Back then, I noted a clear loomingcatalyst in the form of a possible imminent approval from the government for a major new complex known as Macau Studio city. TheWall Street Journal stirred up a bit of controversy in late July when it noted that Melco had indeed gotten a green light, but omitted any reference to a casino (which would be a crucial anchor to line up funding). The company has subsequently been much more direct in noting that yes, a major casino is a big part of the plan. In reviewing second-quarter results, analysts at Citigroup noted that the company has secured the necessary work permits and the facility should open in 2015. Their $21price target represents a double from current levels.
Melco is also spreading it bets beyond the Macau market. The company has signed a preliminary agreement to develop a casino in the Philippines to tap that nation's desire to establish a major casino strip in Manila. (There are currently four casinos under development in the Manila region, though none of them are perceived to be world-class as the facilities in Macau are).
This is obviously a long-term driver, but it looks like management wants to gain a foothold now in what could be a promising market down the road. Filipinos tend to be active gamblers, so the government not only wants to keep these spenders at home but attract foreign gamblers as well.
Brazil's short-term pain and long-term gain
I also keep an eye on Brazil. That country is suffering from a growth hangover, so a number of stocks in that country are far from their 52-week highs. My two favorite stocks are Arcos Dorados (Nasdaq: ARCO ) , a Latin American franchisee for McDonalds (NYSE: MCD ) , and Gafisa (NYSE: GFA ) a Brazilian home builder.
3. Arcos Dorados
Since I looked at Arcos Dorados in May , the company has gone on to report another so-so quarter on the heels of slowing consumer spending. Yet as I noted then, shares appeared oversold in the context of near-term weakness, and have indeed moved up a bit, despite so-so second-quarter results. For long-term focused investors, this is still a very appealing play as Latin American economies regain their footing.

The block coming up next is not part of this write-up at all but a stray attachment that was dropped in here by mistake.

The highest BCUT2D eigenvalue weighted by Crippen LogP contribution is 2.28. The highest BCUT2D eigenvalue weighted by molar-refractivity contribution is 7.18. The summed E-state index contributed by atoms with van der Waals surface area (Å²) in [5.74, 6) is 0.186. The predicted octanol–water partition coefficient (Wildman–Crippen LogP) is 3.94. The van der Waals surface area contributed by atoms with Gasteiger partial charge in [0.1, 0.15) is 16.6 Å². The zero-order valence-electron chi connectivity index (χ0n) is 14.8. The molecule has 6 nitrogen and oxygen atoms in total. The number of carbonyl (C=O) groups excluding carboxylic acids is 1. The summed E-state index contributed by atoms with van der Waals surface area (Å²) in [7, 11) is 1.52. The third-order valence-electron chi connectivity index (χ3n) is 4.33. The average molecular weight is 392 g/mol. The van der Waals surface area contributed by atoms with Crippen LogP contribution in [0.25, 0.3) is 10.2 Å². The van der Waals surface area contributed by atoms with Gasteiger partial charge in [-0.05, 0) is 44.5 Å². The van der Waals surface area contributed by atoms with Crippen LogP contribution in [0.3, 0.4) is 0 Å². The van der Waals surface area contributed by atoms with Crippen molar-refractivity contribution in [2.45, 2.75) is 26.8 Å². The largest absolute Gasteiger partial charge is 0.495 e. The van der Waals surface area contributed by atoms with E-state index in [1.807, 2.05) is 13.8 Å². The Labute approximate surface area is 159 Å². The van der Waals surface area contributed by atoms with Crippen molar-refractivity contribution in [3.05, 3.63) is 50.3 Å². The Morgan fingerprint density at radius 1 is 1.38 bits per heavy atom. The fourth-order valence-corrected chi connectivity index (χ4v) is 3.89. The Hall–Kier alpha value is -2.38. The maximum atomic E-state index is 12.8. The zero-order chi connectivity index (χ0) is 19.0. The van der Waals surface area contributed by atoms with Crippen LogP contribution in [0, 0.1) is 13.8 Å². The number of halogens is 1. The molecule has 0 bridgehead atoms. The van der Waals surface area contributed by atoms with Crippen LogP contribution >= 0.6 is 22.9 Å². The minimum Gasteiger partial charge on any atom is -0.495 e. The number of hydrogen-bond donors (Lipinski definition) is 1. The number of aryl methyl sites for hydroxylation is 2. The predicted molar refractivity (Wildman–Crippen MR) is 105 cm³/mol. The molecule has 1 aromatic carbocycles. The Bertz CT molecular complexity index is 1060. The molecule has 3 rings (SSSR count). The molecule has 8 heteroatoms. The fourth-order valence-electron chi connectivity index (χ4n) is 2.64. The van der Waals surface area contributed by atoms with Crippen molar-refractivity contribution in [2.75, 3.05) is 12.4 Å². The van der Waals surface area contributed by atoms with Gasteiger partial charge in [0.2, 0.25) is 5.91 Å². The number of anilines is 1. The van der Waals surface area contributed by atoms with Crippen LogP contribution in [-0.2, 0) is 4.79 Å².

Home builder Gafisa was initially looking like a lousy pick. Shares had already fallen sharply by the time I profiled the company in early April , but fears of a cash crunch sent this stock even lower, to just $2 by early June.
Well, just-announced second-quarter results show those fears to be overblown, and shares are already back up above $3. The company had been expected to lose roughly $10 million in the June quarter but instead reported a small profit. It's too soon to signal the "all clear" for this stock as the Brazilian economy remains weak. But as that country works off the excesses of its housing market in 2012, a case can be made for a much better 2013 as economists point to several growth drivers for that economy. This is a stock that has fallen roughly 80% since late 2010, and should be on your research list now, before operations tangibly improve.
Risks to Consider: As noted earlier,emerging markets are still vulnerable to further drops if investors get spooked about the still-unresolved crisis in Greece.
Action to Take --> It's impossible tocall the bottom in stocks like these, but each company is aiming to ride piggyback on powerful long-term demographic trends. They don't deserve a big place in your portfolio, due to their speculative nature, but provide robust potential upside if you've got a long-term time horizon.
-- David Sterman
David Sterman does not personally hold positions in any securities mentioned in this article. StreetAuthority LLC does not hold positions in any securities mentioned in this article.